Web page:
As far as the loop is concerned, the failure happens in the first iteration, i.e., for i=0, allocating buffer of 32KB in size. I actually need only one buffer but I am reusing a loop code that I wrote earlier with COI_BUFFER_NORMAL option.  Before the call, I:

1) Reboot the sink

2) Restart my application

3) Download native executable to the sink using COIProcessCreateFromFile()

4) Create a command pipe using COIPipelineCreate()

5) Get 5 function handles from the sink using COIProcessGetFunctionHandles()

6) Call COIBufferCreate() that fails



What you say all sounds reasonable to me, but then, as I said, I am not a COI wizard. Let me seek out a wizard to see what they say.

And the wizard says -

Based on the pseudocode you sent, there does not appear to be any issues.

Are you running on Windows (in particular, Windows 7)? Windows 7 has a memory management limit of 4KB per buffer. This limitation was removed by Microsoft in Windows 8. The latest MPSS release has this documented, but it was not listed earlier (although it has always existed). This memory management limit can cause a COI_RESOURCE_EXHAUSTED status even though the sink still has resources available.

If that is not the problem, could you get a coi trace for us? On the host, coitrace is already installed; just run it like this:

#coitrace ./yourapplication [your parameters]  > coilog.txt

Also as a sanity check for the coprocessor and host free memory, on the host:

#free- m

#ssh mic0 free –m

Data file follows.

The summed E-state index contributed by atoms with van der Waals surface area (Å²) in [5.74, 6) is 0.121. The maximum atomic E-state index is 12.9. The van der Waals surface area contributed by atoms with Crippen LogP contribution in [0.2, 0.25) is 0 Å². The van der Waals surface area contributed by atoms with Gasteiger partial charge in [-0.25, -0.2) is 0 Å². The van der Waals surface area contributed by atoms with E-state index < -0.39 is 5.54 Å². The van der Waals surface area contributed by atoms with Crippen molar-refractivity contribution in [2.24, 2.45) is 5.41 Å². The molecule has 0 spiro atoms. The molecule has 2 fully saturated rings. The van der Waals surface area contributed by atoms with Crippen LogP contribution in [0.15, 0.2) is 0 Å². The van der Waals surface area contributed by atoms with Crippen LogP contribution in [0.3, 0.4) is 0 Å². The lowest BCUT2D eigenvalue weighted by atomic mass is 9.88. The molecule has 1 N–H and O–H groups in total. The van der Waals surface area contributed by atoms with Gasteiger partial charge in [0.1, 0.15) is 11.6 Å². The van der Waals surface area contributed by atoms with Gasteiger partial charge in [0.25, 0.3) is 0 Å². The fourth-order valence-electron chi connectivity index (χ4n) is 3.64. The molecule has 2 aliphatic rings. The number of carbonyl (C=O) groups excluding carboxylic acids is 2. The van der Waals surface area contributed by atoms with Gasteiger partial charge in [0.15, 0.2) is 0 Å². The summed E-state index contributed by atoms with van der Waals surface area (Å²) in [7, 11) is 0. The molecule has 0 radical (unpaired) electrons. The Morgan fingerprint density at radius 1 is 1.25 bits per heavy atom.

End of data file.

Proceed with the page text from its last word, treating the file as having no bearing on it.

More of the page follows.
If you want, you can send your coitrace log in a private message. ("Send Author A Message")


Maybe you can ask the COI wizard this.

It sounds like what Al wants, and many of us want is something analogous to

void* numa_alloc_onnode(size_t size, int node);


void* coi_alloc_onnode(size_t size, int node);


void* offload_alloc_onnode(size_t size, int node);

Where node is the MIC number .OR. -1 for host (or other numbering scheme to disambiguate host node(s));

The intention of the function is to get a memory mapped shared address space (shared meaning shared not shadow copied). Where the returned virtual memory address is the same on host and all MIC's. And the physical memory location is on the node specified.

Granted, there may be issues with cache coherency, but these can be resolved by the programmer (given a set of rules).

The hardware on the MIC and host is such that each other's memory is map-able across the PCIe bus (and this will change for later versions when the Xeon Phi is mounted to the motherboard).

Jim Dempsey


I am running Win7 and dropping to 4K resolved the issue.  However, it seems that pinned buffer does not use "true" shared memory either.  I did achieve my latency goals using SCIF API, though.

Thanks for your help.


Having a dedicated API for allocating shared memory is a great idea.  COI API could be expanded as well by adding COI_BUFFFER_SHARED type option and then return the host side virtual address via COIBufferMap() and the sink side via COIBufferGetSinkAddress().

BTW, the functionality can still be achieved with the existing SCIF API, albeit in a more convoluted way.



My suggestion goes further than simply allocating "shared buffer". You also specify where the shared buffer is located.

Host can allocate shared buffer physically residing on: Host or any MIC

MIC can allocate shared buffer physically residing on: Host or any MIC

The API would have to map the buffer physical address to the same Virtual Address on all the processes that share the buffer. This is not hard to do (provided you have the information and access to do so).

Jim Dempsey

Leave a Comment

Please sign in to add a comment. Not a member? Join today